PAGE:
• the number of the art piece (all of my art pieces are assigned a number)
  • name
  • description, including materials and thread used
  • what, if any, beads or buttons added
  • as well as the measurements of the item.

The information is printed on card stock, trimmed to size and then attached with double sided tape.

Ta Da

We have now finished the process of mounting a fiber art piece onto stretched canvas. While the steps used to complete the process can seem labor intensive the end result is well worth the effort. The technique will add a flair unlike any of the other methods used to finish an art quilt. I hope that you have found these instructions to be helpful. Feel free to leave a comment with any questions, concerns or suggestions you might have. Also, if you decide to test the process on one of your own art quilts send me a photo of your triumph. Here’s mine.

With warm wishes for a wonderful day!

© 2012-2020 Cindy Anderson and In A Stitch Quilting

Canvas Mounted Fabric Art Part Three


Most fabric art pieces have raw edges that require finishing. I’ve used a variety of techniques to accomplish this task. My newest and most interesting method is to mount the project onto pre-stretched canvas.

I recently shared two posts titled Should I and I Think It Was Successful. Contained within those narratives were details about my thought process as well as photos. As curious as I was about the technique I thought it possible that you might be as well and as a result I am embarking on a short series explaining the steps I followed. Links to the first and second tutorials have been included. Below is installment number three.

Welcome to the third installment in my tutorial on attaching a fiber art piece to a pre-stretched canvas. If you have not read and accomplished the steps contained within the first two editions I highly recommend you do so now. Links to those journals were provided above. For those that have already completed the previous tasks let’s get started on today’s project.

Attaching Your Art Piece to A Canvas

  1. Wear safety glasses.
  2. Become acquainted with the proper use of your stapler.
  3. To avoid embedding staples in your skin, make sure you hold the stapler correctly. Holding it improperly can lead to bodily injuries. Believe me this can happen; I know because I did it and it really hurts. 😦
  4. Find out what size staple works best for this task. To determine the proper size staple to use, experiment on scrap wood with several different sizes. Through a process of elimination I discovered that a 1/4” Arrow brand staple was my best option. Anything longer seemed to easily bend.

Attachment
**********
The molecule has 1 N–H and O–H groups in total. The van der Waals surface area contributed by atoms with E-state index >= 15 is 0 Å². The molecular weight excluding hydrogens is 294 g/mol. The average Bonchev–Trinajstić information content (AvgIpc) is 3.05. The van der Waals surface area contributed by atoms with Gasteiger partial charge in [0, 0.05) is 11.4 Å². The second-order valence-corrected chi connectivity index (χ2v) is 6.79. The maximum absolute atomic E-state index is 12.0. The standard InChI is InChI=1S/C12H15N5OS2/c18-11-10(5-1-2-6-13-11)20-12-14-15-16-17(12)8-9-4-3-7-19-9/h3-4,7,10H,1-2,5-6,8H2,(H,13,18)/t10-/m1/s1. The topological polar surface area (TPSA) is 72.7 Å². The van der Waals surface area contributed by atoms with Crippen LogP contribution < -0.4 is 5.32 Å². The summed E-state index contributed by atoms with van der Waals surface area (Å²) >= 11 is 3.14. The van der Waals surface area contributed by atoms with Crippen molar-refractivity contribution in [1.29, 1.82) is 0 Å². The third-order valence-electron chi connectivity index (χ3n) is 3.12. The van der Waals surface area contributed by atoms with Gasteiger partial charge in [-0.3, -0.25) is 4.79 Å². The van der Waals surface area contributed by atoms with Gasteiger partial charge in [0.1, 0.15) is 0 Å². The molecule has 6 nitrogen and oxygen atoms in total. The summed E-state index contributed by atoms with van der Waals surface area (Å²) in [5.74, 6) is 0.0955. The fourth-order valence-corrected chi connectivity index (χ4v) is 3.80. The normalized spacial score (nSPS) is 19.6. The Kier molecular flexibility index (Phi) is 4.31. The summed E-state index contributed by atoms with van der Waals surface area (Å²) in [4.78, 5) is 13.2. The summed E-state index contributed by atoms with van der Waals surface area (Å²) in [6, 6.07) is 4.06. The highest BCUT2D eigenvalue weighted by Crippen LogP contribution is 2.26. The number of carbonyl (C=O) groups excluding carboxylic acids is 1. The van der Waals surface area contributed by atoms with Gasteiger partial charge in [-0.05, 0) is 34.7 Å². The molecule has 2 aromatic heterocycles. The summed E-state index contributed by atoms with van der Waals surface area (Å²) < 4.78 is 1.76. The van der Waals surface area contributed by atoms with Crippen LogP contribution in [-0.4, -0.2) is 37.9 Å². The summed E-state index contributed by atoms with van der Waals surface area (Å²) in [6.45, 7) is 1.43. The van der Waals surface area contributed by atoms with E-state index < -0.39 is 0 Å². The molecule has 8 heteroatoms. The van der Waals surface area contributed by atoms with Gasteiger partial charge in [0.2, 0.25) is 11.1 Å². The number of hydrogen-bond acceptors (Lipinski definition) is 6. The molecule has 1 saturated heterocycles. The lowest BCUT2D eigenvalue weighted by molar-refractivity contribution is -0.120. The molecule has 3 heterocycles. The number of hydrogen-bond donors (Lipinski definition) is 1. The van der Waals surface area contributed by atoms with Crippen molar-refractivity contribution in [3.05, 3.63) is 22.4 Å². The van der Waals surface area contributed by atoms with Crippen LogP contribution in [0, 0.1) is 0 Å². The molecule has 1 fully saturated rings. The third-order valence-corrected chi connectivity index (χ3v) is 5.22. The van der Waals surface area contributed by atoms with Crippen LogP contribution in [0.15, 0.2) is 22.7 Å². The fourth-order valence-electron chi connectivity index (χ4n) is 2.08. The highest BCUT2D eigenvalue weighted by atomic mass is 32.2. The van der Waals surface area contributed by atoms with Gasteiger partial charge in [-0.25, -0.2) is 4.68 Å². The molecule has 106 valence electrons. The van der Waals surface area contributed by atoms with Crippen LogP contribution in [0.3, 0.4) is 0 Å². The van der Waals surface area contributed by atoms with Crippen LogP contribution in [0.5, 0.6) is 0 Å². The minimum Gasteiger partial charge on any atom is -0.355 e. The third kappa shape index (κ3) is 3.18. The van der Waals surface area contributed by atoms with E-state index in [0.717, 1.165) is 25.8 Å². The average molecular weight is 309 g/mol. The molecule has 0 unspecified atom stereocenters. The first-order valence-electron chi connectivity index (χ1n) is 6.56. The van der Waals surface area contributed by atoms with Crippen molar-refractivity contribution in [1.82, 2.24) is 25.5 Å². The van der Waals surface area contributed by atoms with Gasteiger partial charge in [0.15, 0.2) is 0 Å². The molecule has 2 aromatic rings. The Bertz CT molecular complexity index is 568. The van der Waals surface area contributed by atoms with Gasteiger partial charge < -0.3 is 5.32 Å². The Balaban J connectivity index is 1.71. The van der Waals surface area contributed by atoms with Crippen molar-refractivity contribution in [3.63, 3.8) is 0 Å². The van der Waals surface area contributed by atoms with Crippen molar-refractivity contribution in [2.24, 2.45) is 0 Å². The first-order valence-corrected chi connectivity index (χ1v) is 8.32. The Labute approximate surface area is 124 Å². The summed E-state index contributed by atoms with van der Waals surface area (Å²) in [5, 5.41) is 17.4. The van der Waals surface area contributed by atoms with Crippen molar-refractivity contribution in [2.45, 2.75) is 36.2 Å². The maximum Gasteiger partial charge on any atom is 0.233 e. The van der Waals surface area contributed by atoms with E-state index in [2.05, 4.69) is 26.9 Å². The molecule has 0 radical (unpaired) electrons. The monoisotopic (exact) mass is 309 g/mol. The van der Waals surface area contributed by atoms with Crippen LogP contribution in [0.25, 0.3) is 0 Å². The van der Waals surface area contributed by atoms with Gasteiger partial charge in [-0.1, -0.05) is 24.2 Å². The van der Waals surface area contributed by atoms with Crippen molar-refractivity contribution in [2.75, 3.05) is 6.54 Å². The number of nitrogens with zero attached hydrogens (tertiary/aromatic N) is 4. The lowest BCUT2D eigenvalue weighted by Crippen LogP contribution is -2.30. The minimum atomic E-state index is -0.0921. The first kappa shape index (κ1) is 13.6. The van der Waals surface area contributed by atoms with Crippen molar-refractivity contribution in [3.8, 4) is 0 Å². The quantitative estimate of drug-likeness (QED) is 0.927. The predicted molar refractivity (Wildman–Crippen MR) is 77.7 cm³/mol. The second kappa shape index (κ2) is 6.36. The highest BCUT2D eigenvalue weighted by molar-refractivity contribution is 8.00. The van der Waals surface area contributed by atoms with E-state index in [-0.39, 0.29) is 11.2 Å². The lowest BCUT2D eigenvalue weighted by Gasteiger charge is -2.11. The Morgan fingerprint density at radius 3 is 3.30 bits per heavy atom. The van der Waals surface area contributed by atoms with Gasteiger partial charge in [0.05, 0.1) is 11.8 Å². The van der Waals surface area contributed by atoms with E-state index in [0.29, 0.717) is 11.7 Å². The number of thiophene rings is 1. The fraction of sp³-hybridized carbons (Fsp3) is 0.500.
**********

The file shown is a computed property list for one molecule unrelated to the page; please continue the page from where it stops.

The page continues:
5. To avoid getting your item dirty, make certain the surface you are placing your canvas on is clean and free of debris.
  6. On the back of your art piece use a chalk pencil, or something similar, to draw a grid locating the vertical and horizontal centers.
  7. Use those reference points to find the outer vertical and horizontal boundaries.
  8. Place your frame on top of the fabric with the right side of the canvas facing the back of your quilt.
  9. Line up the stretched canvas frame between the drawn lines.
  10. Beginning with the right vertical frame bar, gently lift up the fabric edge of your fiber art piece to wrap it up and over the bar. Insert one staple through the fabric in the center of the bar. Next turn your frame so that the left vertical edge is closest to you. Repeat the steps from above. Do the same for the horizontal top and bottom edges.
  11. Flip your canvas over and check to make sure your art piece is centered on the canvas. You can do this with either a rigid or fabric measuring device.
  12. Hopefully your beautiful fiber art quilt is situated just fine. If it is not, then make adjustments and recheck the “center.”
  13. If it is centered continue stapling, applying staples alternating from side to side and top to bottom.
  14. Be careful when tugging on the fabric. Too much force could rip your fabric or misalign your piece.
  15. Recheck the front measurements occasionally.
  16. If a staple bends (doesn’t go into frame properly) remove it. I used a screw driver, with a small tip, to gently lift the staple just enough to make it easy to pull out with a needle nose pliers.
  17. Don’t be in a hurry…take your time. You will have better success with stapling…which means less bent or misfired staples.
  18. As you approach the corners refer to this YouTube posting by Leila Gardunia. Her video explains and shows how to master corners way better than I could ever record in words.
  19. Once your corners are finished flip your mounted quilt over and admire your work. Pat yourself on the back for a job well-done! (See photos below)

We only have a few steps left to accomplish. Those tasks will be shared in my fourth installment. If you are not already a follower of my journal then take a few minutes to become one. Then you too can automatically receive updates.

I hope that you have found these instructions to be helpful. If there are questions, concerns or suggestions you would like to voice please do so through a comment. I look forward to our interaction.

With warm wishes for a wonderful day!


© 2012-2020 Cindy (Olp) Anderson and In A Stitch Quilting